From the Foundations of Quantum Theory to Quantum Technology — an Introduction

Part of the Springer Tracts in Modern Physics book series (STMP, volume 173)


Nowadays, the new technological prospects of processing quantum information in quantum cryptography [1], quantum computation [2] and quantum communication [3] attract not only physicists but also researchers from other scientific communities, mainly computer scientists, discrete mathematicians and electrical engineers. Current developments demonstrate that characteristic quantum phenomena which appear to be surprising from the point of view of classical physics may enable one to perform tasks of practical interest better than by any other known method. In quantum cryptography, the nocloning property of quantum states [4] or the phenomenon of entanglement [5] helps in the exchange of secret keys between various parties, thus ensuring the security of one-time-pad cryptosystems [6]. Quantum parallelism [7], which relies on quantum interference and which typically also involves entanglement [8], may be exploited for accelerating computations. Quantum algorithms are even capable of factorizing numbers more efficiently than any known classical method is [9], thus challenging the security of public-key cryptosystems such as the RSA system [6]. Classical information and quantum information based on entangled quantum systems can be used for quantum communication purposes such as teleporting quantum states [10, 11].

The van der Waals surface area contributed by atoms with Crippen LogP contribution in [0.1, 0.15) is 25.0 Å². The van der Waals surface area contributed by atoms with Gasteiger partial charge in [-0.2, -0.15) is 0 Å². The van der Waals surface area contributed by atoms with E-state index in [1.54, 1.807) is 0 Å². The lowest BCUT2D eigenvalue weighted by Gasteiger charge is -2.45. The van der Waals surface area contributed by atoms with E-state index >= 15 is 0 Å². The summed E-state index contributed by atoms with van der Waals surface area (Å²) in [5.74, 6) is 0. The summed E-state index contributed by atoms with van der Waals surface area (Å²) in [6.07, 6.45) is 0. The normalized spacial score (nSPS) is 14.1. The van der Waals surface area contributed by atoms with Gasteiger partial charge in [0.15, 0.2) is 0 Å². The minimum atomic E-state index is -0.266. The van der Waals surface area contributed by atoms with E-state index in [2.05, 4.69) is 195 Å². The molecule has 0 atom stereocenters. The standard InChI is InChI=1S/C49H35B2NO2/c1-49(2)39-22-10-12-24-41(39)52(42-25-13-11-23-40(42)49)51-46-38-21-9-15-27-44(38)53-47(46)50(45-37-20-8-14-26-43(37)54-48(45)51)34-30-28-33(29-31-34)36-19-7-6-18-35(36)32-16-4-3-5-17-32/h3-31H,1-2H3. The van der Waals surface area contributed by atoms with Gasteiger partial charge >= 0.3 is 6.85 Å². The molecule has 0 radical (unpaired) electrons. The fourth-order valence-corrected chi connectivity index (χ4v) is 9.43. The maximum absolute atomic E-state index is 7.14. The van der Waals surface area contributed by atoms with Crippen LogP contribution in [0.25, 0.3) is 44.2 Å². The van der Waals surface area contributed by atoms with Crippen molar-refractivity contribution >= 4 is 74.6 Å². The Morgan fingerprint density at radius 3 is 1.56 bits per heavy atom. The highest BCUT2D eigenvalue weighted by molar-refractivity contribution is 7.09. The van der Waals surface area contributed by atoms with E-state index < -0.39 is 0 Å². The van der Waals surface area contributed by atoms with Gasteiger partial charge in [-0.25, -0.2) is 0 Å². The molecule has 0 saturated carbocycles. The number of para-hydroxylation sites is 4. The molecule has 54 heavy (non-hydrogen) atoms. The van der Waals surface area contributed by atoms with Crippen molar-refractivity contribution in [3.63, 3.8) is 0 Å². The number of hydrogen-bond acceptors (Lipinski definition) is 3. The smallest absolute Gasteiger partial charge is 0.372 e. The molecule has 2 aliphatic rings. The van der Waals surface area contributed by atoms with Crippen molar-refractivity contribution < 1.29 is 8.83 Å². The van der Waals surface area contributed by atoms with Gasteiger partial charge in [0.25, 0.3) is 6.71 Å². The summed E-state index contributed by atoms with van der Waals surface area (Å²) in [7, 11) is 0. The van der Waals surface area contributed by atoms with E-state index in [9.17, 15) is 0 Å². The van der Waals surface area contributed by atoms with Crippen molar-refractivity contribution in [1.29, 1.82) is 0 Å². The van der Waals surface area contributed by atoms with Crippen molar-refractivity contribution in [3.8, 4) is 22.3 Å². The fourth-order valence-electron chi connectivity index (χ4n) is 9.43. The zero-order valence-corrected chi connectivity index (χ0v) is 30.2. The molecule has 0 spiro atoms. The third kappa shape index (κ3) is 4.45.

Quantum Algorithm Quantum Cryptography Quantum Information Processing Quantum Technology Quantum Parallelism 
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© Springer-Verlag Berlin Heidelberg 2001

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